The Truth About The Woman Who Raised Osama Bin Laden

History has its villains, and some of them are so wicked we forget that they're people. The details of their life dissolve. In their place, our imagination creates an operetta villain or an abstraction. So Jack the Ripper, a man of nauseating perversion and misogyny, becomes the dashing, elegant Edwardian of movies, twirling his cane around Whitechapel; Hitler becomes a rhetorical device; middle-class, millennial women have created a kind of fandom around serial killers and other criminals in the form of true crime podcasts (per Vogue India).

Osama Bin Laden, founder of the terrorist group al-Qaeda and architect of the September 11 attacks on New York's World Trade Center, inspired so much fear and hatred that when the U.S. Navy finally killed him in a raid, the New York Daily News ran a full-page headline: "ROT IN HELL!"

It's hard to imagine Bin Laden as more than a menacing, turbaned face in the newspaper. It's even harder to imagine his personal life: his fondness for horses, his love of soccer (an Arsenal fan and a natural center-forward, according to The Week), his complicated family life. This last aspect of his life, his family, is the most obscure. Who raised Osama Bin Laden? When did the child become a mass murderer?

The mother of a mass killer

Osama Bin Laden was born in 1957 in Riyadh, Saudi Arabia, according to the BBC. Around 1960 his parents separated — his dad would go on to father 54 children between his various wives. Osama remained with his mother, Alia Ghanem. Ghanem, who sat for a Guardian profile in 2018, remarried one Muhammad al-Attas, who raised her three boys with her.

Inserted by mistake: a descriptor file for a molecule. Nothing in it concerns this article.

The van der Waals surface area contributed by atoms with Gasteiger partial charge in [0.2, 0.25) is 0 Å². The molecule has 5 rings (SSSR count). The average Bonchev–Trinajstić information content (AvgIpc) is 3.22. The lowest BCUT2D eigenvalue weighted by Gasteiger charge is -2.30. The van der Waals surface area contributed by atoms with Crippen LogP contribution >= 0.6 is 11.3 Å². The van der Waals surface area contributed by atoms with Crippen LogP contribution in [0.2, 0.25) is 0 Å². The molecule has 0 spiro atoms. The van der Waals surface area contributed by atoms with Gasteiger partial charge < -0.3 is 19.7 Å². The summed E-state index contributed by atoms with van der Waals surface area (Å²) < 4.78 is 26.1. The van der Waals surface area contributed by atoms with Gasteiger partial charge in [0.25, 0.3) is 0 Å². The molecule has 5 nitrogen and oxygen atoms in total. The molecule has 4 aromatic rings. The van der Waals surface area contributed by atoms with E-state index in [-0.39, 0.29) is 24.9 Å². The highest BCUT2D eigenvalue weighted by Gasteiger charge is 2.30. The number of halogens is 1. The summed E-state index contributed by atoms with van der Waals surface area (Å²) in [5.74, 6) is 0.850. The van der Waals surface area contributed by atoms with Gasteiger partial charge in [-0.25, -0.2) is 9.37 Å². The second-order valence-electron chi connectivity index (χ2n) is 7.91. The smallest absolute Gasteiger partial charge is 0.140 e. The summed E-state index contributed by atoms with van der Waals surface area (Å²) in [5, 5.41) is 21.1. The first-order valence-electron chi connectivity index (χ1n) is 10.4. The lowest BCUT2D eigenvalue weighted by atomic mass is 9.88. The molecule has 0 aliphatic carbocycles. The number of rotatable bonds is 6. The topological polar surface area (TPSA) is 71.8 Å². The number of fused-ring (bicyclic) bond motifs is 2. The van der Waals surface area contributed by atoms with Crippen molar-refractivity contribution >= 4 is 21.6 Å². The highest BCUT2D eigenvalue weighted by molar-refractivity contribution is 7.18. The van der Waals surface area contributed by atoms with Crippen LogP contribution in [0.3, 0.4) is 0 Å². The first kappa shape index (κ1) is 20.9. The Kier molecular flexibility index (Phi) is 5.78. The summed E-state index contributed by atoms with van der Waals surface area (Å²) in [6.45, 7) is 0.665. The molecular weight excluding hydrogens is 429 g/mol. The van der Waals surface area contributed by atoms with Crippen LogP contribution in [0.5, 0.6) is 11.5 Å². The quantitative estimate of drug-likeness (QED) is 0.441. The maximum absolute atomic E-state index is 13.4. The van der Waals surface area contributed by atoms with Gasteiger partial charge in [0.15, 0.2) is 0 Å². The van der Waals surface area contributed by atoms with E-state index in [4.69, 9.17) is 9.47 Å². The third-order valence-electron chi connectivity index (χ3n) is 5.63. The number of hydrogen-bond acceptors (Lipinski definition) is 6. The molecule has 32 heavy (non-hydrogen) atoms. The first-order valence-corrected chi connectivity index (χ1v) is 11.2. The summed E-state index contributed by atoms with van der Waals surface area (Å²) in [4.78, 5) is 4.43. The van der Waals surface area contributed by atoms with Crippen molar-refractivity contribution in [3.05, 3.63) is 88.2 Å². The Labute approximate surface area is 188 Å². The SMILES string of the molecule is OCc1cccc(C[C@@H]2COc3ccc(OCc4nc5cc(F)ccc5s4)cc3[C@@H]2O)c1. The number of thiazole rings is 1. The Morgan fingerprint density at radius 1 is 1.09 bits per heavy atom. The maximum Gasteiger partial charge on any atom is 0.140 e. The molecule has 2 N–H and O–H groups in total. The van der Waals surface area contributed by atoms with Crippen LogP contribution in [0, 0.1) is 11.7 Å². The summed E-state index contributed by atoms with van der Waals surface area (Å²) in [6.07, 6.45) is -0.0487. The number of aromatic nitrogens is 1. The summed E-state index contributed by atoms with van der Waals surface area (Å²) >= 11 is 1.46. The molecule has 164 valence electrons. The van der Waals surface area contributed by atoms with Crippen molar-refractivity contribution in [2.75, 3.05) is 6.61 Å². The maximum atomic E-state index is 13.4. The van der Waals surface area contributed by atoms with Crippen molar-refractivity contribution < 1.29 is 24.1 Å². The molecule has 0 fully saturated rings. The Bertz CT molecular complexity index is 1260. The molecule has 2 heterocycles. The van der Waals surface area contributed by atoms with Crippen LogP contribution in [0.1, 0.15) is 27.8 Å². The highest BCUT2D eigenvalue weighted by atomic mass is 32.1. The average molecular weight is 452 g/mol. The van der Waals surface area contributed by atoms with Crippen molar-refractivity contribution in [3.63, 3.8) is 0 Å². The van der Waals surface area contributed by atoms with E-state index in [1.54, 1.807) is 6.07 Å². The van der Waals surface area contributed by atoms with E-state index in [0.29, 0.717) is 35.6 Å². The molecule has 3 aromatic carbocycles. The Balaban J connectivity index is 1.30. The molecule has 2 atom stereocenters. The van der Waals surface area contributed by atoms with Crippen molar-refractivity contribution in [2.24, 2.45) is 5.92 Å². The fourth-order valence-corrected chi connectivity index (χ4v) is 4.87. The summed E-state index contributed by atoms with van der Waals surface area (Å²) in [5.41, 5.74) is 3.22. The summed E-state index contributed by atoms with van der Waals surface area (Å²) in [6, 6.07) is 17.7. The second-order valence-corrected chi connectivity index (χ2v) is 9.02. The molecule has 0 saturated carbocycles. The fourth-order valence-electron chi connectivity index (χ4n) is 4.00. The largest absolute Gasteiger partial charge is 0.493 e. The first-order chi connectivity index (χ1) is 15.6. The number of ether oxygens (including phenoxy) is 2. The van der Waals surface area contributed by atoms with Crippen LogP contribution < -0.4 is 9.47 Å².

Ghanem had married into the Bin Laden family, a pillar of the Saudi upper class. But she was not Saudi by origin. She was a Syrian, from the port of Latakia. Curiously, she had been brought up as an Alawite, described in Britannica as a Levantine, Shia Muslim sect whose secret rites would make them heretics in the eyes of radical Salafi Muslims like her son. That religious dispute seems not to have troubled Osama, who invited her and their family to Kandahar, Afghanistan in the 1990s, where he took them on tours of the city and hosted banquets in their honor. 

The good boy and the jihadist

Ghanem told The Guardian that she "was shocked, stunned," when news of September 11 broke. "It was a very strange feeling. We knew from the beginning [that it was Osama], within the first 48 hours. From the youngest to the eldest, we all felt ashamed of him."

But a mother's love is stubborn. "My life was very difficult because he was so far away from me," she told The Guardian. "He was a very good kid and he loved me so much."

Ghanem blamed radical Islamists at Jeddah University, where Osama studied economics, for turning her son from a shy, good kid into a murderer. She apparently told him time and again to stay away from figures like Abdullah Azzam, a member of the radical Muslim Brotherhood. Ghanem said she felt like her son, an impressionable student, was being "brainwashed." According to Ghanem, Osama could never bring himself to admit to her what he was getting up to with his new friends. In 1979, when he was 22, he would fly to Afghanistan to fight the Soviets as a volunteer. The familiar grim, turbaned Bin Laden emerged from that war.

One of Bin Laden's brothers would tell The Guardian that Ghanem "remains in denial about Osama ... She loved him so much and refuses to blame him. Instead, she blames those around him. She only knows the good boy side, the side we all saw. She never got to know the jihadist side."